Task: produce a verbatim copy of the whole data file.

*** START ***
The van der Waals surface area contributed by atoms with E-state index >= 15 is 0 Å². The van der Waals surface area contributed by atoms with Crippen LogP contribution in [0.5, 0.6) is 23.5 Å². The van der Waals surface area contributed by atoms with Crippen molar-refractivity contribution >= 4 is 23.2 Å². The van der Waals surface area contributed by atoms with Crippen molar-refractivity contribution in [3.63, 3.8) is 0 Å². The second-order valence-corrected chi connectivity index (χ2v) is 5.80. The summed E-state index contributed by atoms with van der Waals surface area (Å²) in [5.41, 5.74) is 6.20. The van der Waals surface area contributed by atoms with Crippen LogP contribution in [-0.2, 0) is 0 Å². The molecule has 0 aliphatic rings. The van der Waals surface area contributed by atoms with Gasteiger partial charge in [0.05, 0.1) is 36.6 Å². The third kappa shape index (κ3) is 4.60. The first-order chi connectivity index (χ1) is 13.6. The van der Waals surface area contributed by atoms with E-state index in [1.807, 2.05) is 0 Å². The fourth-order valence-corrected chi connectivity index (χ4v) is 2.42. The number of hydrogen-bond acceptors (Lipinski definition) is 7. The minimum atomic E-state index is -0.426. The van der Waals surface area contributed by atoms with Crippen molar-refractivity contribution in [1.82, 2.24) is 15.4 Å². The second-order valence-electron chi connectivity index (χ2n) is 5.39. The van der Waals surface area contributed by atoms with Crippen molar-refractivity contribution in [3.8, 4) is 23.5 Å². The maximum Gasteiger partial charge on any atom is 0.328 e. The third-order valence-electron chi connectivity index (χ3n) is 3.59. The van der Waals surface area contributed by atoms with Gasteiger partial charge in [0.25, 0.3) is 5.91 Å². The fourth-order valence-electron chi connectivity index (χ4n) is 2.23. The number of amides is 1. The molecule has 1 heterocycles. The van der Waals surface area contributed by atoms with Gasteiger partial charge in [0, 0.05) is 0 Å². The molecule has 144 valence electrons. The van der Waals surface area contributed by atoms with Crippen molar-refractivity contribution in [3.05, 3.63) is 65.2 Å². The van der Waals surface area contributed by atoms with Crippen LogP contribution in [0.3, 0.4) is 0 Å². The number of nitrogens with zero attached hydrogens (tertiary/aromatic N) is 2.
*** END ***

The van der Waals surface area contributed by atoms with E-state index >= 15 is 0 Å². The van der Waals surface area contributed by atoms with Crippen LogP contribution in [0.5, 0.6) is 23.5 Å². The van der Waals surface area contributed by atoms with Crippen molar-refractivity contribution >= 4 is 23.2 Å². The van der Waals surface area contributed by atoms with Crippen molar-refractivity contribution in [3.63, 3.8) is 0 Å². The second-order valence-corrected chi connectivity index (χ2v) is 5.80. The summed E-state index contributed by atoms with van der Waals surface area (Å²) in [5.41, 5.74) is 6.20. The van der Waals surface area contributed by atoms with Crippen LogP contribution in [-0.2, 0) is 0 Å². The molecule has 0 aliphatic rings. The van der Waals surface area contributed by atoms with Gasteiger partial charge in [0.05, 0.1) is 36.6 Å². The third kappa shape index (κ3) is 4.60. The first-order chi connectivity index (χ1) is 13.6. The van der Waals surface area contributed by atoms with E-state index in [1.807, 2.05) is 0 Å². The fourth-order valence-corrected chi connectivity index (χ4v) is 2.42. The number of hydrogen-bond acceptors (Lipinski definition) is 7. The minimum atomic E-state index is -0.426. The van der Waals surface area contributed by atoms with Crippen molar-refractivity contribution in [1.82, 2.24) is 15.4 Å². The second-order valence-electron chi connectivity index (χ2n) is 5.39. The van der Waals surface area contributed by atoms with Crippen molar-refractivity contribution in [3.8, 4) is 23.5 Å². The maximum Gasteiger partial charge on any atom is 0.328 e. The third-order valence-electron chi connectivity index (χ3n) is 3.59. The van der Waals surface area contributed by atoms with Gasteiger partial charge in [0.25, 0.3) is 5.91 Å². The fourth-order valence-electron chi connectivity index (χ4n) is 2.23. The number of amides is 1. The molecule has 1 heterocycles. The van der Waals surface area contributed by atoms with Gasteiger partial charge in [0, 0.05) is 0 Å². The molecule has 144 valence electrons. The van der Waals surface area contributed by atoms with Crippen molar-refractivity contribution in [3.05, 3.63) is 65.2 Å². The van der Waals surface area contributed by atoms with Crippen LogP contribution in [0.3, 0.4) is 0 Å². The number of nitrogens with zero attached hydrogens (tertiary/aromatic N) is 2.